Gay Issues

Measure to Overturn Gay Marriage Makes Ballot in Maine

| by Baptist Press

AUGUSTA, Maine -- A ballot measure that would overturn Maine's "gay marriage" law officially qualified for the ballot Wednesday, putting the state on course for a historic November vote.

It will be the first time the issue has been put on the ballot in the liberal Northeast, a region that has largely embraced the "gay rights" movement. Maine either will become the first state to affirm "gay marriage" at the ballot, or the second one -- following California -- to legalize such unions, then reverse course.

The measure is sure to capture the attention of both sides of the debate nationally, particularly being that 2009 is an off-year election with little else on ballots in other states. Several homosexual activist groups in California already have urged their members to donate to Protect Maine Equality, the group working to keep "gay marriage" legal.

Maine Secretary of State Matt Dunlap said Sept. 2 that the measure, called a People's Veto, had qualified for the ballot. Dunlap's office stopped validating signatures after 60,391 -- well more than the 55,087 required -- were considered legal. Stand for Marriage Maine, the official proponent of the measure, turned in roughly 100,000 signatures in late July. Involvement by the state's Protestant and Catholic churches was critical, those in the state said.

The People's Veto, if passed, would reverse a law legalizing "gay marriage signed by Democratic Gov. John Baldacci in May. It has not gone into effect and won't do so until voters have a say. The measure will be known as Question 1 on the ballot. Maine is one of but a handful of states that allow citizens to gather signatures to overturn laws.

"More than 100,000 Mainers signed petitions to do what the legislature and governor did not: allow the people of Maine to participate in the decision of legalizing homosexual marriage," Marc Mutty, Stand for Marriage Maine campaign chairman, said in a statement. "Preserving the definition of marriage as between a man and woman is far too important an issue to be left solely in the hands of elected officials, without the input, consent or, perhaps, even knowledge of Mainers."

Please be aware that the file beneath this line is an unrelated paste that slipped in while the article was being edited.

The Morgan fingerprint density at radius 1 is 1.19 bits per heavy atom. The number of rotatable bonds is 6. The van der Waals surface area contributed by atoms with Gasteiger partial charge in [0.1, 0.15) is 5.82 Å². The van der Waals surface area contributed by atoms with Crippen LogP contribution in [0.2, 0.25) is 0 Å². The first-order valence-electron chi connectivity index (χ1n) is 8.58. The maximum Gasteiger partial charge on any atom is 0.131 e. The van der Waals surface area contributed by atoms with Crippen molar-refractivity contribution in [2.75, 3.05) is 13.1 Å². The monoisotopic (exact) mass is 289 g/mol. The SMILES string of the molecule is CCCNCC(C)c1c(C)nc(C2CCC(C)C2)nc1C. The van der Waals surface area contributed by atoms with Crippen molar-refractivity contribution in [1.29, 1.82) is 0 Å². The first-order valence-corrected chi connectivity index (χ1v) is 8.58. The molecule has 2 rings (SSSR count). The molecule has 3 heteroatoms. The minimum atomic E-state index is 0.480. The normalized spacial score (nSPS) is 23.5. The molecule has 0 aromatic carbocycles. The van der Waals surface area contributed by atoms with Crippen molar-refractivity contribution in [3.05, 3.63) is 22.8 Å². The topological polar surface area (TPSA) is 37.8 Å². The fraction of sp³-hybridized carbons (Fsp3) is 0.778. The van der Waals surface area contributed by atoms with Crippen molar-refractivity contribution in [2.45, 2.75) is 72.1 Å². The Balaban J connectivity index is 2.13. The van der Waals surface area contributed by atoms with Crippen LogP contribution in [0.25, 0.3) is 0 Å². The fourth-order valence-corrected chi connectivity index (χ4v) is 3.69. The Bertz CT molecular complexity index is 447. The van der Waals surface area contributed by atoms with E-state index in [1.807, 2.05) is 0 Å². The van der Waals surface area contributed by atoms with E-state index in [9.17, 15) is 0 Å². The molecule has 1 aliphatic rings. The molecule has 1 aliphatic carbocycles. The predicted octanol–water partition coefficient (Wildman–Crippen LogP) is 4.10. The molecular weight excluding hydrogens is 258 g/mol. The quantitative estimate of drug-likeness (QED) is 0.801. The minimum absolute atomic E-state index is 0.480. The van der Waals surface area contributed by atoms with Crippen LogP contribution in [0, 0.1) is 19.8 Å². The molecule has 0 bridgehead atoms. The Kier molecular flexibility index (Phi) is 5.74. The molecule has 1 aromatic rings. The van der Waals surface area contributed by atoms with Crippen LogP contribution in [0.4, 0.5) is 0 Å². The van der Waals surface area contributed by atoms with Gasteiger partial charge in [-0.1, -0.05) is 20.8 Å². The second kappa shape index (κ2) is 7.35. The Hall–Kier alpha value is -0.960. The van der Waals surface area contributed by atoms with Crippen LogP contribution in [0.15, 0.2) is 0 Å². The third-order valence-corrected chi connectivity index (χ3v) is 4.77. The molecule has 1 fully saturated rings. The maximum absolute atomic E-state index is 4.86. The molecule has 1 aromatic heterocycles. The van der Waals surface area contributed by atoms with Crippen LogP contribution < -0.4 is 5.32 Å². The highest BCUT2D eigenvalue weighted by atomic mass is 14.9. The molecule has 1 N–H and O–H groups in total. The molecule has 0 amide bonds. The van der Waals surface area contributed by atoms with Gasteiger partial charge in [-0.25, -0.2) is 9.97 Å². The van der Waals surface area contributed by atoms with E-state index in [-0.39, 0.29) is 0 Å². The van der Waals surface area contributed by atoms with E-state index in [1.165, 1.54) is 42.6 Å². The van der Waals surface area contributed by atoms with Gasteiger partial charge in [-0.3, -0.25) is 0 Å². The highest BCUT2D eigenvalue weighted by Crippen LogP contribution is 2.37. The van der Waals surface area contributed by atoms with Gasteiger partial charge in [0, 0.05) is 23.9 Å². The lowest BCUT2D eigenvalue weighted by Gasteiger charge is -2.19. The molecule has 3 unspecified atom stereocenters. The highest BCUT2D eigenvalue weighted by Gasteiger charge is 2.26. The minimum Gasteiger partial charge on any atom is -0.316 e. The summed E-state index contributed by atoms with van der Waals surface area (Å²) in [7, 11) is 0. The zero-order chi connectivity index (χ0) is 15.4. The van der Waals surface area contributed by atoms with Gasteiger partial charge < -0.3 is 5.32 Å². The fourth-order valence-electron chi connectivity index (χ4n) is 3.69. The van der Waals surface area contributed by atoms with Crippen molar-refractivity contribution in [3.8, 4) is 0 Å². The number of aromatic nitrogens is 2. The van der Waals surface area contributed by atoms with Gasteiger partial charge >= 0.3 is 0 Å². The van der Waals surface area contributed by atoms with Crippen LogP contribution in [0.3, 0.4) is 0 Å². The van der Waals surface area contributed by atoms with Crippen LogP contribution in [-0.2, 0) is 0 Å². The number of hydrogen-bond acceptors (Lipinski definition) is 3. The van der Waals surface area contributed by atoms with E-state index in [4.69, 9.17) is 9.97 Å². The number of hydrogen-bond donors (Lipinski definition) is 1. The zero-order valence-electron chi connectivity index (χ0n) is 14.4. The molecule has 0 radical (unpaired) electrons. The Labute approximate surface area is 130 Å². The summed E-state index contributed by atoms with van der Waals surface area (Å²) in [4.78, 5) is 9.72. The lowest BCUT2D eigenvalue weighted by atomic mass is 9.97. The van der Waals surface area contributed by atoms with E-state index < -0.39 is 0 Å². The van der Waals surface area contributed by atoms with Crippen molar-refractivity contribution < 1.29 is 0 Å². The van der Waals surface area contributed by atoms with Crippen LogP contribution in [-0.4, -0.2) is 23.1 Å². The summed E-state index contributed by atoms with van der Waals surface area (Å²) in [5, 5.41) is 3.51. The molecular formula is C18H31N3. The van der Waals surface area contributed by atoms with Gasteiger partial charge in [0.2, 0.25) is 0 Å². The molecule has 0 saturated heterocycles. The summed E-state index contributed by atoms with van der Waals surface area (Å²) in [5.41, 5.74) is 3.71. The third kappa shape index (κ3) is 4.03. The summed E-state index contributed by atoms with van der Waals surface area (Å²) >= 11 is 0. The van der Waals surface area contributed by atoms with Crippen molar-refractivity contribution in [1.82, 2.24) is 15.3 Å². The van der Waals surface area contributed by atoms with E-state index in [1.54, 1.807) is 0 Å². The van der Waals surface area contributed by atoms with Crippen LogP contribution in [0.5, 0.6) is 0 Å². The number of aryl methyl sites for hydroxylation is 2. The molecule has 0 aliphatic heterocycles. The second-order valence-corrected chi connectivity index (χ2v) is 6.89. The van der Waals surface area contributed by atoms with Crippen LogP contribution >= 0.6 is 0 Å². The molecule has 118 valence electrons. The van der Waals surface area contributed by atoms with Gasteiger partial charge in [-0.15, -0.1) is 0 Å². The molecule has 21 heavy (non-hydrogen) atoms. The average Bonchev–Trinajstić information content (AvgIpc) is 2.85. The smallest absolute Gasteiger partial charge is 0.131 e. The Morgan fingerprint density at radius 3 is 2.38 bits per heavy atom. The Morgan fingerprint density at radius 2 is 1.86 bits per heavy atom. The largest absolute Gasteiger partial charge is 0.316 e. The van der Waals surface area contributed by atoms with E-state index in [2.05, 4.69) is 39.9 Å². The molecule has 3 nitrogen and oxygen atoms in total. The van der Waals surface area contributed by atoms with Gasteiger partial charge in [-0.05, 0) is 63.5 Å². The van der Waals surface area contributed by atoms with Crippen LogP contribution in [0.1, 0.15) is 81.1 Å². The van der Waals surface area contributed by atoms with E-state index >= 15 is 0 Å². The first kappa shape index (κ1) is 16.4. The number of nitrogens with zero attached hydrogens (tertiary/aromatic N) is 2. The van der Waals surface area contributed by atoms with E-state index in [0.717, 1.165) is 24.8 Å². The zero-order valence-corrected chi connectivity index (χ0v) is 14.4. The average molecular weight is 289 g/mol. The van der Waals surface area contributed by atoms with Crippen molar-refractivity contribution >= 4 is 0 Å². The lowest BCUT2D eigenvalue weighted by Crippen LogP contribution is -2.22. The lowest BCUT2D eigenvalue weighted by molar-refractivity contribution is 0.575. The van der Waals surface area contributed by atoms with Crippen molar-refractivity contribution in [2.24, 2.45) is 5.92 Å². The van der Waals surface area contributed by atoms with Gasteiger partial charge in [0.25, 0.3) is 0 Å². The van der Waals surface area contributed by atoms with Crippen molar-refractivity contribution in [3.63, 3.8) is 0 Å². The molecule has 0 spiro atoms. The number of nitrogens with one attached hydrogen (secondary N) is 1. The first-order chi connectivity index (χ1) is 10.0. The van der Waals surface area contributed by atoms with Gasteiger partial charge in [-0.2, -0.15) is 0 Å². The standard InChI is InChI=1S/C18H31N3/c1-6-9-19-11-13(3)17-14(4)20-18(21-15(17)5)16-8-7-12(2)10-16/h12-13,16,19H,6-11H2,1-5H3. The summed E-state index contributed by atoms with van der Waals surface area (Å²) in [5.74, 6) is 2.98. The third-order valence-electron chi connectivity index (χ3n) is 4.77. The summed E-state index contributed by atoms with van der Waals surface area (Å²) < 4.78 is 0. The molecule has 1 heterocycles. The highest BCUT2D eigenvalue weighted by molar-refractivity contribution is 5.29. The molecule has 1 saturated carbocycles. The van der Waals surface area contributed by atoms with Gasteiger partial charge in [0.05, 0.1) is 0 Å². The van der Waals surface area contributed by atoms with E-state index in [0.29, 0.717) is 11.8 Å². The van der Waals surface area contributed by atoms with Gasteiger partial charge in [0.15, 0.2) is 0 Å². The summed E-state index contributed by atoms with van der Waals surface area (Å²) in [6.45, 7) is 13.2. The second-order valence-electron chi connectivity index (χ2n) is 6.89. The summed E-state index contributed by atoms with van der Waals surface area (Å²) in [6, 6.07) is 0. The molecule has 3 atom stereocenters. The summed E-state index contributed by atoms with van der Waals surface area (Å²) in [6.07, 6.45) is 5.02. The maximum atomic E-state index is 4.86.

Very little public polling has been done in the state on the issue, and none since Baldacci signed the bill into law. A Pan Atlantic SMS Group poll of 400 Maine adults in April found that given three options, 39 percent supported "gay marriage," 34.5 percent same-sex civil unions and 23 percent opposed all legal recognition for homosexual couples.

Although Stand for Marriage Maine has yet to air its first ad, Protect Maine Equality has released two. In one TV ad, a young teenage boy is seen with his two lesbian parents, urging citizens to vote against the measure. In another ad, a father tells the story of his two daughters, one who is straight and the other lesbian.

The delay by Stand for Marriage Maine in advertising isn't unusual, nor a cause for much concern by conservatives. Supporters of California Proposition 8 didn't release their first TV ad last year until the final week of September, at a time when a Field Poll showed them trailing by 17 points. From that point forward, they flooded the airwaves with a consistent message warning about the consequences of "gay marriage" legalization: churches could lose their tax exemption, "gay marriage" could be taught in schools, people could be sued over their personal beliefs. Prop 8 passed at the ballot, 52-48 percent. In fact, those same points are listed on the Stand for Marriage Maine website, under the heading, "The Threat to Marriage."

"The most vulnerable among us to the consequences of legalizing homosexual marriage are children," the website states. "If marriage is redefined to be genderless, then same-sex marriage must be taught as being the same as traditional marriage."

The website recounts the story of the Wirthlins, a Massachusetts couple whose son and second-grade class were read a book ("King & King") about a prince "marrying" another prince. The school refused to give them advance notice in the future when such books were read, and the Wirthlins lost a federal lawsuit.

Although Stand for Marriage Maine hasn't aired its first ad, it has been conducting door-to-door canvassing each weekend, spreading -- in the words of its e-mails -- the "message that traditional marriage should be defended." It conducted its first canvas Aug. 22.

Including Maine, six states have legalized "gay marriage." But all of those took place either due to state court rulings of legislative-enacted laws. On the flip side, 30 states have passed constitutional amendments preventing the redefinition of marriage. Every state that has voted on a marriage amendment has eventually passed it. Maine had no such amendment.

Joey Marshall, pastor of Living Stone Community Church, a Southern Baptist congregation in Standish, Maine, previously told Baptist Press that Catholics, Protestants and conservative citizens have come together on the issue.

"There has been such an outpouring of support for the People's Veto because this marriage law not only affects those claiming to gain equality," Marshall told Baptist Press, "but it also changes society forever by degrading the traditional family values that Mainers have been trying to instill in their children for years. People are crying out because government should not legislate something that the people do not support."